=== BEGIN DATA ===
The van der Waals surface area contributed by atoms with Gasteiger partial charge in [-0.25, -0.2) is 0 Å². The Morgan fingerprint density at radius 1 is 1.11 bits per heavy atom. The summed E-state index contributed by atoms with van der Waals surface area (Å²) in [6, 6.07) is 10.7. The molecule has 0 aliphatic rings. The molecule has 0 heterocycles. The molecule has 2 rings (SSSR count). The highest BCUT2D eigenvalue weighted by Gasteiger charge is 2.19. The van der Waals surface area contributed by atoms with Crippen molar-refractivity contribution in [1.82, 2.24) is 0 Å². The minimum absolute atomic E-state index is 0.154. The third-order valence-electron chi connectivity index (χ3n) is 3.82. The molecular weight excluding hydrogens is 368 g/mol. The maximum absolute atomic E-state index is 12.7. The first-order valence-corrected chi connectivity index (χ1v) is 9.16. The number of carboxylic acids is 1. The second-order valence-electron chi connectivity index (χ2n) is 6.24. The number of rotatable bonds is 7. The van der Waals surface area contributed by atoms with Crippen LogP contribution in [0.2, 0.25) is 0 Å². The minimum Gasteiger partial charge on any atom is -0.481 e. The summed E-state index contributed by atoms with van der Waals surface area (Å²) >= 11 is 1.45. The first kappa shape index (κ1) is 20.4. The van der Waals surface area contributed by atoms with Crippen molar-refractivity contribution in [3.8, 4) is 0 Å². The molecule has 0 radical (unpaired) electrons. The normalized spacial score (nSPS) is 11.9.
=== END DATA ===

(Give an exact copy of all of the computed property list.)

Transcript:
The van der Waals surface area contributed by atoms with Gasteiger partial charge in [-0.25, -0.2) is 0 Å². The Morgan fingerprint density at radius 1 is 1.11 bits per heavy atom. The summed E-state index contributed by atoms with van der Waals surface area (Å²) in [6, 6.07) is 10.7. The molecule has 0 aliphatic rings. The molecule has 0 heterocycles. The molecule has 2 rings (SSSR count). The highest BCUT2D eigenvalue weighted by Gasteiger charge is 2.19. The van der Waals surface area contributed by atoms with Crippen molar-refractivity contribution in [1.82, 2.24) is 0 Å². The minimum absolute atomic E-state index is 0.154. The third-order valence-electron chi connectivity index (χ3n) is 3.82. The molecular weight excluding hydrogens is 368 g/mol. The maximum absolute atomic E-state index is 12.7. The first-order valence-corrected chi connectivity index (χ1v) is 9.16. The number of carboxylic acids is 1. The second-order valence-electron chi connectivity index (χ2n) is 6.24. The number of rotatable bonds is 7. The van der Waals surface area contributed by atoms with Crippen LogP contribution in [0.2, 0.25) is 0 Å². The minimum Gasteiger partial charge on any atom is -0.481 e. The summed E-state index contributed by atoms with van der Waals surface area (Å²) >= 11 is 1.45. The first kappa shape index (κ1) is 20.4. The van der Waals surface area contributed by atoms with Crippen molar-refractivity contribution in [3.8, 4) is 0 Å². The molecule has 0 radical (unpaired) electrons. The normalized spacial score (nSPS) is 11.9.